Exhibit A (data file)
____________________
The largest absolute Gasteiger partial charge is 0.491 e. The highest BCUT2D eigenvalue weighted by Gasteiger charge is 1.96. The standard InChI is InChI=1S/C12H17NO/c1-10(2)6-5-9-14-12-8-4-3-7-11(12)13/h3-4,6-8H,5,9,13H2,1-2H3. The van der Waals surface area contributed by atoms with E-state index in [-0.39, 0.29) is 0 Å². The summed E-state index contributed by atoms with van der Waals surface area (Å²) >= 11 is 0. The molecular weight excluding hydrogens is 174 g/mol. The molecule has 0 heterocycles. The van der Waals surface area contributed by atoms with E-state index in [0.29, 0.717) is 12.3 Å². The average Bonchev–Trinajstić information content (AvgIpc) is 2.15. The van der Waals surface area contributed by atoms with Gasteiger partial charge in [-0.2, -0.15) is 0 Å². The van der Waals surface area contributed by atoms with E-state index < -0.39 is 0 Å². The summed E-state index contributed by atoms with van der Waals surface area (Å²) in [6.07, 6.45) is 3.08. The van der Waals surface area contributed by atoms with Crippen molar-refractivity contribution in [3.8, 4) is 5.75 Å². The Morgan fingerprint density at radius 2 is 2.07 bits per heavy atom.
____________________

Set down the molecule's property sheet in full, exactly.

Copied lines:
The largest absolute Gasteiger partial charge is 0.491 e. The highest BCUT2D eigenvalue weighted by Gasteiger charge is 1.96. The standard InChI is InChI=1S/C12H17NO/c1-10(2)6-5-9-14-12-8-4-3-7-11(12)13/h3-4,6-8H,5,9,13H2,1-2H3. The van der Waals surface area contributed by atoms with E-state index in [-0.39, 0.29) is 0 Å². The summed E-state index contributed by atoms with van der Waals surface area (Å²) >= 11 is 0. The molecular weight excluding hydrogens is 174 g/mol. The molecule has 0 heterocycles. The van der Waals surface area contributed by atoms with E-state index in [0.29, 0.717) is 12.3 Å². The average Bonchev–Trinajstić information content (AvgIpc) is 2.15. The van der Waals surface area contributed by atoms with Gasteiger partial charge in [-0.2, -0.15) is 0 Å². The van der Waals surface area contributed by atoms with E-state index < -0.39 is 0 Å². The summed E-state index contributed by atoms with van der Waals surface area (Å²) in [6.07, 6.45) is 3.08. The van der Waals surface area contributed by atoms with Crippen molar-refractivity contribution in [3.8, 4) is 5.75 Å². The Morgan fingerprint density at radius 2 is 2.07 bits per heavy atom.